Do you love Thanksgiving and Christmas food? Has your family always been the turkey type for the holidays? Are you now on your own or with your significant other and can’t justify a 20 pound turkey for two? Most of all, does chicken just not sound all that special? Well have I got the perfect bird for your next roast: pheasant!
What is an Oven Roasted Whole Pheasant?
Pheasant is the perfect small scale holiday bird. It has a neutral white meat between chicken and delicious fatty skin like a goose or a duck.
Roast pheasant is a preparation of pheasant where it is cooked whole under dry heat. Pheasant is a traditional game bird that originated in Asia but is now cultivated around the world. While hunting pheasant is still popular in many parts of the country, the ones you get from the store are most likely going to be farm-raised.
While all pheasants contain fattier skin than their chicken counterparts, their intermuscular fat is leaner more like a turkey. This means that pheasant is not as likely to dry out than a turkey but care must still be taken to ensure juicy results.
Our Approach to Roast Pheasant
When cooking a roast pheasant you want to maximize moisture retention in the white meat. To accomplish this we are going to dry brine the meat and apply extra fat to keep it moist. When it comes to brining, you have options for wet and dry; both are effective.
Most of the time brining discussions are centered around Thanksgiving turkey but since pheasant cooks very similarly to turkey, the technique has much relevance.
The option for dry brining is still my preference for any whole roast. That said, a pheasant is small enough where if you wanted to do a wet brine, it is considerably easier than wet brining a turkey.
What Makes a Good Roast Pheasant
Much like turkey, we want crispy skin and moist tender meat in our roast pheasant. To achieve this we are going to dry brine our pheasant to remove moisture from the skin, start it on very high heat to brown and crisp the skin, then slowly finish to minimize heat pressure in the meat that could force juices out.
The Challenge with Roast Pheasant
Pheasants much like turkey contain much less fat in their meat than chickens so the main challenge is keeping the meat moist. To achieve moist results it is critical you brine the meat before cooking to dissolve the muscle fibers responsible for moisture loss.
Next, it is important to add your own source of fat to the leaner parts of the meat. One of the most common ways to cook pheasant (and turkey for that matter, is with bacon layed over the breast meat). We will not be doing this in our recipe as that doesn’t apply the fat directly to the meat where it needs to go.
Also, cooking with bacon on top prevents you from getting that perfect brown skin on the outside of your bird. So, if bacon on top is not the answer, what is? Since skin is made to be waterproof, we need to add the moisture under the skin. Yep, you want to apply the fat to the meat under the skin. The skin can then help trap and baste your meat while it cooks.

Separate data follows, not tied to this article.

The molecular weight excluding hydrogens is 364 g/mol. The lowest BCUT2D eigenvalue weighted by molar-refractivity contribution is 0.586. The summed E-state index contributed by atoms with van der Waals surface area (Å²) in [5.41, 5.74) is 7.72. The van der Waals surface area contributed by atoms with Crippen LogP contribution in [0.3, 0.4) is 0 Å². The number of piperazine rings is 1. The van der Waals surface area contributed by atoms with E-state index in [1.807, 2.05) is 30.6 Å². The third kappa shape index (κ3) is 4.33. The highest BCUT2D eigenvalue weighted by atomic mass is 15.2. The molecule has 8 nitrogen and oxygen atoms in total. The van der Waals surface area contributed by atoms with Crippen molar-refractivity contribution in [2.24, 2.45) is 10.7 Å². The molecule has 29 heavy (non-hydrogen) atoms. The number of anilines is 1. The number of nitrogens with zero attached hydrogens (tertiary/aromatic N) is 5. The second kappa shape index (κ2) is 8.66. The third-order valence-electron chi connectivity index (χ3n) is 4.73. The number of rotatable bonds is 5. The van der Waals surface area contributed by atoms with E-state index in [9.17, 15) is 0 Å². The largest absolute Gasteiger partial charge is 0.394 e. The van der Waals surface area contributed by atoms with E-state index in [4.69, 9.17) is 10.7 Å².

Roast pheasant has a pretty amazing flavor all on its own. In general, I’d recommend a “less is more” approach with pheasant, especially as it costs similar to a turkey but is the size of a chicken.
That said, we can still help the pheasant shine by taking a few steps:
- Brining the pheasant will keep moisture in the meat ultimately leaving more flavor and a vehicle for that flavor to your mouth.
- Next, we’ll want a brown crispy skin – pheasants have fattier skin than chickens and if you crisp it up it is delicious.
- Finally, the potential for a pan sauce – you will get drippings so you can definitely use them with a bit of heavy cream to make an amazing pan sauce for your roast.
What Pairs with Roast Pheasant?
Roast pheasant should be treated the same as roast chicken or turkey so vegetables and starches are a great starting place for pairings.
For the version we made for this article, we are pairing our roast pheasant with pan fried asparagus, Yukon gold potato puree, pan sauce made from the dripping with some heavy cream and topped with a bit of chili raspberry reduction.
The only tools you really need are a roasting pan or worst case, a lipped baking tray (there will be drippings for a pan sauce). If you don’t have a roasting pan with a rack, you can make a small ring out of tin foil to keep the bird off the pan itself.
- 1 whole pheasant
- 1 tablespoon salt
- 2 tablespoons butter
- 1 teaspoon liquid smoke (optional, but great to use if possible)
- Remove gizzard and organs from pheasant
- Soften butter in microwave, 10 seconds at a time
- Mix butter, salt, liquid smoke together in bowl
- Apply half butter mixture under the skin on the breast meat
- Apply rest of butter mixture on outside of pheasant skin
- Refrigerate for 2 days
- Preheat oven 450°F
- Place over thermometer into thickest part of thigh and set for 150°F
- Roast on 450°F for 10-15 minutes or until skin is golden brown
- Reduce to 325°F and cook until 150°F, about 1 hour
- Remove from oven and rest a minimum of 15 minutes
- Cut and serve